Introducing Kestrel, The First Road-Ready Car Built Out Of Hemp

By Steven Kotler

Popular Science

Marijuana’s fibrous cousin hemp has a long history with auto makers. in 1941 Henry Ford unveiled a car body made primarily out of organic fibers, hemp included. seventy years later, the world’s first production-ready biocomposite electric car—with hemp as the “bio”—will finally hit the streets. The Kestrel, a three-door hatchback, is made of a “hemp composite as strong as the fiberglass in boats, yet incredibly lightweight,” says Nathan Armstrong, the president of Motive industries, Kestrel’s manufacturer.

Whereas a comparably sized Ford Fusion weighs 3,720 pounds, the Kestrel will be just 2,500 pounds with the battery. this “might be the sweet spot for electric vehicles,” Armstrong says, because the car’s low tonnage means a fuel-efficiency increase of 25 to 30 percent.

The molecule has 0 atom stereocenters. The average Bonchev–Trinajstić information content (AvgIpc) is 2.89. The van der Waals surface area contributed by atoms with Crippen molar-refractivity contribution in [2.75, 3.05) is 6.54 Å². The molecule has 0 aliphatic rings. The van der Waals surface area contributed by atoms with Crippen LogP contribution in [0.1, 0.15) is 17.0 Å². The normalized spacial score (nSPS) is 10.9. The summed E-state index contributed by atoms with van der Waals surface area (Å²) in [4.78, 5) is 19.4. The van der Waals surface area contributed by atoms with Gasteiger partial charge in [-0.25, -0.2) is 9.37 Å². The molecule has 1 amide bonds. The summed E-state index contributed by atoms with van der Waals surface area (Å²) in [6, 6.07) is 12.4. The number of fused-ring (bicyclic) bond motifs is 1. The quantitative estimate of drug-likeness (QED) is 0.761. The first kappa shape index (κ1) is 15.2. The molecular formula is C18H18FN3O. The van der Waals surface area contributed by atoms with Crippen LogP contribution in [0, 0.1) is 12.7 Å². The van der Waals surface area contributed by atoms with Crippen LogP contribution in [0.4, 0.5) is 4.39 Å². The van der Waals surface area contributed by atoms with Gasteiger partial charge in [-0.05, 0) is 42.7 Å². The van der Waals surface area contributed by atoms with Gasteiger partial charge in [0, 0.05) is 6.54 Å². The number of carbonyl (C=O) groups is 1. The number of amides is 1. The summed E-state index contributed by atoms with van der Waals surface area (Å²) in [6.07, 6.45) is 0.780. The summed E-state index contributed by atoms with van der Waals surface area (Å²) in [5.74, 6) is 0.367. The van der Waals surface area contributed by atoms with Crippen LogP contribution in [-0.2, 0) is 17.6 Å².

To make this resilient, lightweight compound, hemp stalks are combed and rolled into a mat that is infused with a polymer resin. the hemp makes the biocomposite’s flexibility similar to the carbon fiber used in racecars.
Hemp grows fast and it’s cheap, which should keep the Kestrel’s production price around $25,000. A prototype is nearly complete, Armstrong says, and Motive plans to have thousands of its hemp-mobiles on the road by 2012.

Electric Hemp Car

John Harrison, inventor of Tone Tubby hemp speakers for rock stars, dies at 59

Mr. Harrison came up with the idea to substitute hemp — the industrial fiber from marijuana — for paper in the vibrating cone in speakers of guitar and bass amplifiers. R.E.M.’s Pete Buck said the “hempcone” speakers gave him “the coolest, most authentic early ’60s garage band tone.”

Mr. Harrison tried them out first on Santana, a longtime customer of his speaker repair shop.

“Santana was the first guy in the world to play through hemp and he immediately loved it,” Mr. Harrison said in a Marin Independent Journal article last year. “Eight years later he’s still using the originals.”